This study describes the breeding biology, diet, behavior and nest characteristics of Philippine Eagles in Mindanao using data from five Philippine Eagle pairs nesting from 1999 to 2007.
An estimate of longevity for Philippine Eagles was also calculated using information on breeding success spanning three decades (1977-2007). Although results for breeding behavior, diet analysis, and nests and nest tree characterization did not vary considerably from previous studies, this study provides additional details and insights from the parameters considered.
Data show that the Philippine Eagle has the longest and energetically most expensive parental investment for any bird of prey. Baseline values for nest attendance, incubation and brooding bout duration, trip duration and feeding rates during each stage of breeding for each sex were provided. Surface area of nests studied were larger on the average than reported in earlier tests. Flying lemur Cynocephalus volans was the primary prey species, and arboreal mammals constituted the most important prey group.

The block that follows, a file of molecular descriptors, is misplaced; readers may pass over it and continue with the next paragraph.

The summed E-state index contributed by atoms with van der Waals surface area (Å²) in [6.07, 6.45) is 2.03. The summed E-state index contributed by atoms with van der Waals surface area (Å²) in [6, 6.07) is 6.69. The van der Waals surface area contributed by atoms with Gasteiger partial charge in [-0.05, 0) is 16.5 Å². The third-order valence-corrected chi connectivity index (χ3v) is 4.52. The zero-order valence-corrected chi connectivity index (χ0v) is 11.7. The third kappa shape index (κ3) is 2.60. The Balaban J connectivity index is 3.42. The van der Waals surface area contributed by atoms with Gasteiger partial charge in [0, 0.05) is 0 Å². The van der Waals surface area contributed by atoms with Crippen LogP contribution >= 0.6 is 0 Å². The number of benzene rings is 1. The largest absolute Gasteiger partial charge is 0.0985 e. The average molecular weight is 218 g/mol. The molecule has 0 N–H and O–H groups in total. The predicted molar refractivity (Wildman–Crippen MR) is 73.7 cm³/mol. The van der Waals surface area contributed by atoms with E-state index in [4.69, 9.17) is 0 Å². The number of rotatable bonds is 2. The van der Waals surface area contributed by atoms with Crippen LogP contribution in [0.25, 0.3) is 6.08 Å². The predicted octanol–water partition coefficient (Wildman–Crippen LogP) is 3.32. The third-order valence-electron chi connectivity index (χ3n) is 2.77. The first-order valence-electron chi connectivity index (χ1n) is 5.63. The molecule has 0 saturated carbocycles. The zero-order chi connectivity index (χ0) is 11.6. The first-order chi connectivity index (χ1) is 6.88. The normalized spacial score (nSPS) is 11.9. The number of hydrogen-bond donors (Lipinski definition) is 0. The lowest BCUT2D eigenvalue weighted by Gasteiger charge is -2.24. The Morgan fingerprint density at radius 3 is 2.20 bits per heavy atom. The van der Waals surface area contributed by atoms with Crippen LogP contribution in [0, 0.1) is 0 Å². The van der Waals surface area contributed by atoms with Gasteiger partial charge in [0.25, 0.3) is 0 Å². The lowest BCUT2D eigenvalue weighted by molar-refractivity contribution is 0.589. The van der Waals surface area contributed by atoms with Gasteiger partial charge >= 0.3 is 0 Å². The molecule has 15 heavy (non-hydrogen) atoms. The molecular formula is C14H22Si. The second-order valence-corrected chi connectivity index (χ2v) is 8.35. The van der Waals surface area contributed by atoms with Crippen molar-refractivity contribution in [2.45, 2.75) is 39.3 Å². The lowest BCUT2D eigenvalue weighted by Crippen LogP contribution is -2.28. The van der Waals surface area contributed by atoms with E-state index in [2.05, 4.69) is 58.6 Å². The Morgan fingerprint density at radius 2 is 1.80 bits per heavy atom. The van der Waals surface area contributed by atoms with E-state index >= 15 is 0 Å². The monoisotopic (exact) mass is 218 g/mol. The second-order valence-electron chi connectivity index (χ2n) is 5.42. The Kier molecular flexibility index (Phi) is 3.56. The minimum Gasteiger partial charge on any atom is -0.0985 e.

At least 14 prey taxa were recorded and nine were identified to the species level. Philippine Eagles are opportunistic feeders that can shift their diet to what is available. When heavier, native mammals are scarce, they adjust by taking on smaller prey items at a higher frequency. An explanation for sexual dimorphism in raptors predicts that female takes larger and heftier prey whereas the male preys on smaller, more agile species. The study found no evidence for prey base partitioning among sexes. This study documents the first evidence of predation on domestic animals and pets, and two instances of breeding failures because of food stress.
The fact that the Philippine Eagle lives long, invests a lot on breeding, and that its continuing habitat is lost predisposes the species to extinction. To increase adult survival and ensure productivity, it is important to protect breeding adults and the places where they nest. Conservation of the home range where they hunt is equally important to ensure that enough prey base is available. Community-based conservation (CBC) approaches should be employed in places where people and Philippine Eagle conflicts are tense.